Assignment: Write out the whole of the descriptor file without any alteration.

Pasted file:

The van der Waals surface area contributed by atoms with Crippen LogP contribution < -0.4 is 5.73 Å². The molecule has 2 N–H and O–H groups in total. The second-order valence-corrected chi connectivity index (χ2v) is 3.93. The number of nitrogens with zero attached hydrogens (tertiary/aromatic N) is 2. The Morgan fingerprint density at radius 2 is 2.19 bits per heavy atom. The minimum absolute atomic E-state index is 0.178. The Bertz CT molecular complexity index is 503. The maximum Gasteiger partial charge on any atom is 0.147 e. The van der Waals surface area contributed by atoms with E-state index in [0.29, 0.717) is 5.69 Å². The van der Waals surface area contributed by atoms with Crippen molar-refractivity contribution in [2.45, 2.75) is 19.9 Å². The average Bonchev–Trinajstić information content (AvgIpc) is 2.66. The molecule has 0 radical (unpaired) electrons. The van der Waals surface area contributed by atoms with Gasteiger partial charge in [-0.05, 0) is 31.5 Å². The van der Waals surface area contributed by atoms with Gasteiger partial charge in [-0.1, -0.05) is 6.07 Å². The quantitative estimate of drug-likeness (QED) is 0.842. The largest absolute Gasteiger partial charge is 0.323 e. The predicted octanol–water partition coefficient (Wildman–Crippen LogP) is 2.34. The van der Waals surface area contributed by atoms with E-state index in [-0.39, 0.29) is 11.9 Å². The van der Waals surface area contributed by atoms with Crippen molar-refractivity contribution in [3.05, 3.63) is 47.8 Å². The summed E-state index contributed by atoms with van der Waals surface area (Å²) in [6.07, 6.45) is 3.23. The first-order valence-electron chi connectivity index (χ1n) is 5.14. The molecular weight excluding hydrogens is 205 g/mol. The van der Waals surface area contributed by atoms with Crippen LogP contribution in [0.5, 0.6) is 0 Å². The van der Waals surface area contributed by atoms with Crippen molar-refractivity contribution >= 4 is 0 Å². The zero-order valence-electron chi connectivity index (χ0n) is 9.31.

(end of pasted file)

The van der Waals surface area contributed by atoms with Crippen LogP contribution < -0.4 is 5.73 Å². The molecule has 2 N–H and O–H groups in total. The second-order valence-corrected chi connectivity index (χ2v) is 3.93. The number of nitrogens with zero attached hydrogens (tertiary/aromatic N) is 2. The Morgan fingerprint density at radius 2 is 2.19 bits per heavy atom. The minimum absolute atomic E-state index is 0.178. The Bertz CT molecular complexity index is 503. The maximum Gasteiger partial charge on any atom is 0.147 e. The van der Waals surface area contributed by atoms with E-state index in [0.29, 0.717) is 5.69 Å². The van der Waals surface area contributed by atoms with Crippen molar-refractivity contribution in [2.45, 2.75) is 19.9 Å². The average Bonchev–Trinajstić information content (AvgIpc) is 2.66. The molecule has 0 radical (unpaired) electrons. The van der Waals surface area contributed by atoms with Gasteiger partial charge in [-0.05, 0) is 31.5 Å². The van der Waals surface area contributed by atoms with Gasteiger partial charge in [-0.1, -0.05) is 6.07 Å². The quantitative estimate of drug-likeness (QED) is 0.842. The largest absolute Gasteiger partial charge is 0.323 e. The predicted octanol–water partition coefficient (Wildman–Crippen LogP) is 2.34. The van der Waals surface area contributed by atoms with E-state index in [-0.39, 0.29) is 11.9 Å². The van der Waals surface area contributed by atoms with Crippen molar-refractivity contribution in [3.05, 3.63) is 47.8 Å². The summed E-state index contributed by atoms with van der Waals surface area (Å²) in [6.07, 6.45) is 3.23. The first-order valence-electron chi connectivity index (χ1n) is 5.14. The molecular weight excluding hydrogens is 205 g/mol. The van der Waals surface area contributed by atoms with Crippen LogP contribution in [0.5, 0.6) is 0 Å². The van der Waals surface area contributed by atoms with Crippen molar-refractivity contribution >= 4 is 0 Å². The zero-order valence-electron chi connectivity index (χ0n) is 9.31.